FPN has a strong research profile and an outstanding international reputation for research and teaching. Teaching innovation plays an active role in developing all programmes. Specific focus lies on active learning, quality control, the mentoring and study process, and on embedding broad transferable skills along with content expertise. This makes FPN well positioned among the competition for research funds and attracting excellent students. FPN aims to offer its students the best launching position for the labour market.
Founded in 1995, the Faculty of Psychology and Neuroscience (FPN) has a distinct profile for its education and research. Emphasis lies on two important, contemporary disciplines in psychology: cognitive psychology and biological psychology.
Our bachelor’s and three master’s programmes revolve around Problem-Based Learning. We consider this form of teaching an excellent vehicle in order to create a qualitatively excellent coherence between education and research. In addition, we have a strong international outlook in the sense that we offer most of our education in English.
FPN has been highly successful in its acquisition of indirect government and third party funding, in the findings of review committees, and in its scores in national education rankings. It was also the first Dutch faculty to achieve a strong result in the rankings of the German Centre for Higher Education Development (CHE) in cooperation with Die Zeit weekly. The faculty’s distinctive profile has undoubtedly contributed to this success.
Our faculty is housed in two modern buildings at the Maastricht Health Campus. The buildings accommodate excellent and modern facilities that support its education, such as:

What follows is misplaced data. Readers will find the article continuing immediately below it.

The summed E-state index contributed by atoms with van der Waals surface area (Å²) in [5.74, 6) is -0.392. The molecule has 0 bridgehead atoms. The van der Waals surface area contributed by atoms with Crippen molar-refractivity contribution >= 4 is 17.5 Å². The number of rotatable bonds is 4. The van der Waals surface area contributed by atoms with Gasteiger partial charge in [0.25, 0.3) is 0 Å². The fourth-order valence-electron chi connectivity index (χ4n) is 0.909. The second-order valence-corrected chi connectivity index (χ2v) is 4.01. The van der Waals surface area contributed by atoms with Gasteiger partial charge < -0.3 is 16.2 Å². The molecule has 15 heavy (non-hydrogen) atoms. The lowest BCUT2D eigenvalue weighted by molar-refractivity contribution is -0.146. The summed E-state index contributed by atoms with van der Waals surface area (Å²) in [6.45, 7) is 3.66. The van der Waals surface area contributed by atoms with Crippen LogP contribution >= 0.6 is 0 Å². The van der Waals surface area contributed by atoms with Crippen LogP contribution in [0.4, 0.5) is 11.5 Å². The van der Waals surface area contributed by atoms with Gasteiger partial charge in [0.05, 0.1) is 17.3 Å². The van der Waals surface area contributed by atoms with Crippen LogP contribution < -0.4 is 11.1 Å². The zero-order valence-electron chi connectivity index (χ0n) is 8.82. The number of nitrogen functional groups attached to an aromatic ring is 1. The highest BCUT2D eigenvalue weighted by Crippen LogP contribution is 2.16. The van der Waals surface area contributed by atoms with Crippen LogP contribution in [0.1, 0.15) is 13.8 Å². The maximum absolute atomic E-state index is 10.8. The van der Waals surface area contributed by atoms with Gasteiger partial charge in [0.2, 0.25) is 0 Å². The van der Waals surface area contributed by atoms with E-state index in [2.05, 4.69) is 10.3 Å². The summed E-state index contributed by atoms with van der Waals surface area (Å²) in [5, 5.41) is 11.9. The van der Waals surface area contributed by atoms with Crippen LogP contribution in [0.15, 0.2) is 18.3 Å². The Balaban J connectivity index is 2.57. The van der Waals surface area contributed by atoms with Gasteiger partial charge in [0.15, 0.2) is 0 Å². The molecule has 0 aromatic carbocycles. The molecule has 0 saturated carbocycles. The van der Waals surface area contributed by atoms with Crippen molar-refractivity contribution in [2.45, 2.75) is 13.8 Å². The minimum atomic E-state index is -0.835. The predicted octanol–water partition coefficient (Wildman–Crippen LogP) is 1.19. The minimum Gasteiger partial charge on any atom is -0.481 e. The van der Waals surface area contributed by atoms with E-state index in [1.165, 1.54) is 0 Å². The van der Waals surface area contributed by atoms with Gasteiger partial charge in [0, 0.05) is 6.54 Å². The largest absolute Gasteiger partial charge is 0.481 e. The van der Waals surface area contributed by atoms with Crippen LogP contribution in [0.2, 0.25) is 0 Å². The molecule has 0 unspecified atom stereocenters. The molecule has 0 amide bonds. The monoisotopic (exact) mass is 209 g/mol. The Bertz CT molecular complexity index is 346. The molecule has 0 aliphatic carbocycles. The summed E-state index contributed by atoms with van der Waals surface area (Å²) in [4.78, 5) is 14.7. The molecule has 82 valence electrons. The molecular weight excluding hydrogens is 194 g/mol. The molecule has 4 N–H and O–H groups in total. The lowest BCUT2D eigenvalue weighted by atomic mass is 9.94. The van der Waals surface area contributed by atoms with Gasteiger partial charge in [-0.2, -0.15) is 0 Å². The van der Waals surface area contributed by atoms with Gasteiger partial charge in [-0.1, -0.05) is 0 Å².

- the university library
- modern computer facilities
- rooms for practical sessions
- laboratories (including several high field MRI scanners)
The faculty's policy is designed to spur on both fundamental and applied research. Its unique research infrastructure – including hypermodern high field MRI scanners – allows for ground-breaking research into the brain and behaviour. Its applied research considers socially important themes like dyslexia, eating disorders, ageing, AIDS prevention, the effect of medications on driving ability, and the value of witness statements. Scientific research into such themes requires partnerships with other faculties as well as care institutions and companies; thus forging such partnerships is a main aim of the faculty's policy.
The Faculty of Psychology and Neuroscience has an international character, which it gains in part due to its large number of international students and staff members. In addition to the student exchanges, academics from other institutions are also regularly invited to teach and conduct research at the faculty for an extended time, for instance during a sabbatical period. What’s more, faculty employees regularly spend time working at other research and education institutions, often abroad.
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